Just because bad things don't happen most of the time, doesn't mean they won't happen to you. There used to be a thing called "defensive driving." If you don't know what it is, look it up: it can save your life. The techniques I'm talking about, I learned in driver's ed almost 40 years ago; and while I confess I don't always follow them, I know I'm stupid not to. Things like keeping alert behind the wheel, all the time, keeping an assured distance between your vehicle and whoever is in front of you, and paying attention to what's going on further down the road. Common sense stuff.

Driving is awesome, in all senses. Take it seriously.

2. Driving and alcohol don't mix. It's no secret that in this rural part of Ohio, drinking is a favorite pastime, even for many in their teenage years. A lot of adults wink at it. It's how a lot of folks spend their weekends.

I might point out that getting drunk is a mortal sin, because you are doing serious damage to your ability to make right judgments. To put it simply, drinking causes bad decisions to cascade; and it makes it a lot more likely you'll end up in a situation you may regret the rest of your life, or even seeing your life dramatically altered...or simply ended.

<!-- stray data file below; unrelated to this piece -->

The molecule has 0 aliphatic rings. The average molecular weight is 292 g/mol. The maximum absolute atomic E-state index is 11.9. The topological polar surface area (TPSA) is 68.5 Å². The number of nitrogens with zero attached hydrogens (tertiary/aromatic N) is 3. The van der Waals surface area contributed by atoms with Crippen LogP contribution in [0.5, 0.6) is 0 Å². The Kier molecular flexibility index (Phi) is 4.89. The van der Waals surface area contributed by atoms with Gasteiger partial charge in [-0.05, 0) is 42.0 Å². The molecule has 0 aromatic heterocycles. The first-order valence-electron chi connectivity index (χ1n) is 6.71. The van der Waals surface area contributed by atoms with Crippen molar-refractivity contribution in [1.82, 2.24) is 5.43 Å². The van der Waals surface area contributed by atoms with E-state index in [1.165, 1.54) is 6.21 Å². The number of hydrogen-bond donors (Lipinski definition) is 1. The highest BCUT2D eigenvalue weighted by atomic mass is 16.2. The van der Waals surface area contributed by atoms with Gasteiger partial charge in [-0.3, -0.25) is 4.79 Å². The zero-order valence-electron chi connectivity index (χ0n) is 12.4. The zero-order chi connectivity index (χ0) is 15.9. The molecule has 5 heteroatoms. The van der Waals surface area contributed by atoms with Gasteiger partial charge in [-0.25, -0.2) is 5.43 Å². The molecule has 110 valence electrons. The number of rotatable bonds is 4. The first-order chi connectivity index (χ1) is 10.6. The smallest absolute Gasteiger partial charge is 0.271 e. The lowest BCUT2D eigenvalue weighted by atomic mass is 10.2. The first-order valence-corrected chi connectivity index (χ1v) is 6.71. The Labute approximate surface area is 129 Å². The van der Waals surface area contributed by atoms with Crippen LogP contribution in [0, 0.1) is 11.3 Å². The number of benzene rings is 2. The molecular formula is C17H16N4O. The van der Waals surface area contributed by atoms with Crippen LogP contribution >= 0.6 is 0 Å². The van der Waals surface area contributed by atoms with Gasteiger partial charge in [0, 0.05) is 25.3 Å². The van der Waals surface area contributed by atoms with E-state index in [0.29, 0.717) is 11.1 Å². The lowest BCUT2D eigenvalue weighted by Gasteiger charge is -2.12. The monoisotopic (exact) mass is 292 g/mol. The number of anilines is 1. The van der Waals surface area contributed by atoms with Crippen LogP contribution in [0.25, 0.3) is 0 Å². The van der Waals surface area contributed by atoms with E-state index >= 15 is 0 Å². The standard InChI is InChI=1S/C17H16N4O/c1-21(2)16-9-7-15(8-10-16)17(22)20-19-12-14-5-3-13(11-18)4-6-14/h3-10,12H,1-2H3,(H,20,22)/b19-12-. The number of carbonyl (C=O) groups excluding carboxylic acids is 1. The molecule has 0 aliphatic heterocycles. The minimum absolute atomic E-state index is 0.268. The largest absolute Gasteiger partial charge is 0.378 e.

Also, realize that the legal limit for alcohol if you are driving is .08% blood alcohol, which is notably below what it takes, for many (if not most) people, to be "drunk." That is to say, you stop being legally qualified to drive a car well before you sense that you are snockered. Just because you know people who drove "buzzed" or drunk, and came out OK, doesn't confer any magic on you. Only a few months ago, a young man died along Versailles Road one night after drinking too much, and driving.

3. Death can come anytime for anyone. Be ready. Although airplane travel is far safer than driving, there is something about take-off and landing to focus the mind, at least for me. I have been on a plane when I knew I needed to go to confession, and made the most heartfelt act of contrition when it started shaking a bit from turbulence. On the other hand, there is nothing like the feeling of being absolved and being in a state of grace.